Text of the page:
The Wisconsin Law Journal welcomed 300 of its closest friends to the Harley-Davidson in Milwaukee to celebrate this year’s Up and Coming Lawyers.
Here’s this year’s Up and Coming Lawyers:
Although Marvin Bynum II may miss the mountains of Portland , Ore., where he spent much of his childhood, he’s determined to use his practice in real-estate law to improve Milwaukee, which has been his home since 2001.
Amy Collins spent years on the stage singing, dancing and acting.
A little life experience gave Leah R. Wyant (Harrand) a lot of perspective before starting law school.
Patrick Harvey likes to mix it up.
Andrew Hebl doesn’t keep his cape in his briefcase, although he should probably consider it.
Municipal lawyers have to be jacks-of-all-trades but don’t have the usual accompanying luxury of being master of none.
People always ask me how I went from public relations to law, and they’re actually more similar than you might think,” said Jerabek, who made shareholder in July with von Briesen & Roper in Madison after five years with the firm. “I spend most of my day writing, as I did before, and trying to solve problems for people, as I did before. The subject matter, the expertise is different, but the day to day is actually very similar.”
Laurna Kinnel readily acknowledges that her practice at Fox, O’Neill and Shannon, entails an unusual mix of business and family-law cases.
Ryan Krumrie made quite an in impression when he interviewed at Hager, Dewick & Zuengler.
Matthew Leffler grew up in the family business of real estate and development, but he knew he needed to find his own direction in an industry he loved.
New attorneys don’t come much tougher than Emily Lonergan.
Christopher MacGillis feels lucky for what he gets to do every day – helping those injured in accidents.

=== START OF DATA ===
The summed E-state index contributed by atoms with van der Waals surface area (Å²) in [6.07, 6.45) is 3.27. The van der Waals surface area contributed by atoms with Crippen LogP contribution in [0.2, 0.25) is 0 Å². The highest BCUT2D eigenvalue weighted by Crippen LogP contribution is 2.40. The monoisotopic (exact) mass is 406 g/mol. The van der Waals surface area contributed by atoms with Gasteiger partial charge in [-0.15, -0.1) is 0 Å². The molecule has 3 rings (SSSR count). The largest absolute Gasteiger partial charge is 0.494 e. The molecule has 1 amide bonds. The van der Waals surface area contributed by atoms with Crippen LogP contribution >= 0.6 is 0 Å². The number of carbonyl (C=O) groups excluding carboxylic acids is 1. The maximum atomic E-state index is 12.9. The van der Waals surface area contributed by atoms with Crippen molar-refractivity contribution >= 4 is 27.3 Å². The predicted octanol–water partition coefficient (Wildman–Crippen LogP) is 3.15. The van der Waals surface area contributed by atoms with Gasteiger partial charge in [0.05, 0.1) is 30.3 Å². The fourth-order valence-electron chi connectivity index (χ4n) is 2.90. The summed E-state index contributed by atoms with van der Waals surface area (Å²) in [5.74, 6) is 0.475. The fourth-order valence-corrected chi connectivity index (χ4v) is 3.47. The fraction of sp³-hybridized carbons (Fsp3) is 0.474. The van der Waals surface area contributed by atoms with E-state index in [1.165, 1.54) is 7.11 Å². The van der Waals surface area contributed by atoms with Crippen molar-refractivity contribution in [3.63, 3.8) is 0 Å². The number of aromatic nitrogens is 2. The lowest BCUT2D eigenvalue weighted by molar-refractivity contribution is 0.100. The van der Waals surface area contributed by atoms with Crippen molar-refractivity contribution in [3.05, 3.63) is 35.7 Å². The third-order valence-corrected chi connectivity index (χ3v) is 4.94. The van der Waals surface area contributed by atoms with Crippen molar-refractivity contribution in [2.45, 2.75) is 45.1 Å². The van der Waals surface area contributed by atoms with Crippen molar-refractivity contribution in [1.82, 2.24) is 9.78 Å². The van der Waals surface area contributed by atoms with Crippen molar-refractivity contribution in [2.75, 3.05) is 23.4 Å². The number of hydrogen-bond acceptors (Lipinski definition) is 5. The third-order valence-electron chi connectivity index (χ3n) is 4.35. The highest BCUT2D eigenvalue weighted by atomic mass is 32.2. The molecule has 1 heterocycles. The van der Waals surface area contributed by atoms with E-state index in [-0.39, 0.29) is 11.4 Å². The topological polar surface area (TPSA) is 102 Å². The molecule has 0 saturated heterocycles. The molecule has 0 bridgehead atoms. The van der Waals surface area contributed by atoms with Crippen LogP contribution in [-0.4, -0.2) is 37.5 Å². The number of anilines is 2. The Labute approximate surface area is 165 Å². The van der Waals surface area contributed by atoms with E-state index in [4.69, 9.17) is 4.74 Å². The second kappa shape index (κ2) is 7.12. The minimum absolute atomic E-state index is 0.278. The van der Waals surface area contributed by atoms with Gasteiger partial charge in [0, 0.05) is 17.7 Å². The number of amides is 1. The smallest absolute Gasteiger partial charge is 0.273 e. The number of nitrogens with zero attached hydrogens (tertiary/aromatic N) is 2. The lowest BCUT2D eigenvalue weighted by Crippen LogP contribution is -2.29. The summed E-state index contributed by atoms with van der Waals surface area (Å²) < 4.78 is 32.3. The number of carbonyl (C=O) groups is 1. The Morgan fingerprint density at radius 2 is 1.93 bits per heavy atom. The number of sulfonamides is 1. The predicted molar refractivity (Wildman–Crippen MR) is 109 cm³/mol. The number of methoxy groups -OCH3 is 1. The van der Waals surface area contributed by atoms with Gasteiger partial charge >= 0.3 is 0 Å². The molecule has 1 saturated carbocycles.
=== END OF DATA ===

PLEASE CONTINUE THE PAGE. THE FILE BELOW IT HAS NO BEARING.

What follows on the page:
Laura McFarlane proves being a do-gooder isn’t a bad thing.
On the surface, you wouldn’t think there were a lot of similarities between teaching and being a lawyer. But Colin McGinn, an assistant state public defender at the Milwaukee’s State Public Defender’s office, sees them every day.
Faun Moses is driven to help those who need it.
For Travis Mueller, practicing law is all about relationships.
Patrick Murphy straddles two very different types of practice — insurance coverage and intellectual-property litigation — but enjoys the test of his abilities each brings.
Soon after graduation from law school, Wade Pittman opened the Madison branch of his family’s law firm: La Crosse-based Pittman & Pittman Law Offices LLC.
Hannah Rock helped to create her current job while still in law school.
Court was the natural place for Eric Sanford, who is the son of a prosecutor turned criminal defense attorney and the grandson of a judge.
Joseph Sarmiento is drawn to insurance litigation because of all the thinking it requires.
Eric Schlevensky draws on his more than a decade of experience as an electrical engineer when working with clients to meet their intellectual-property needs.
When Elizabeth Schmidt first started at West Bend-based Alan C. Olson & Associates, short-term and long-term disability cases merely sounded interesting.
What motivates Breanne Snapp is simple.
Matthew Splitek regularly deals with complex cases in his commercial-litigation practice at Quarles & Brady LLP.
Although she went to Yale Law School, Susannah Camic Tahk knew she wanted to teach.
Somewhere deep inside, Lauren Triebenbach knew she was supposed to be a lawyer.
Andrew Weininger always knew he wanted to open his own firm.
Adam Witkov loves problems.
Sarah Wong is fast establishing herself as an expert in intellectual property law at the Milwaukee-based firm Boyle Fredrickson SC. The 2012 Marquette University Law School graduate earned an undergraduate degree in biomedical engineering, which helped lead to her area of specialization within the law.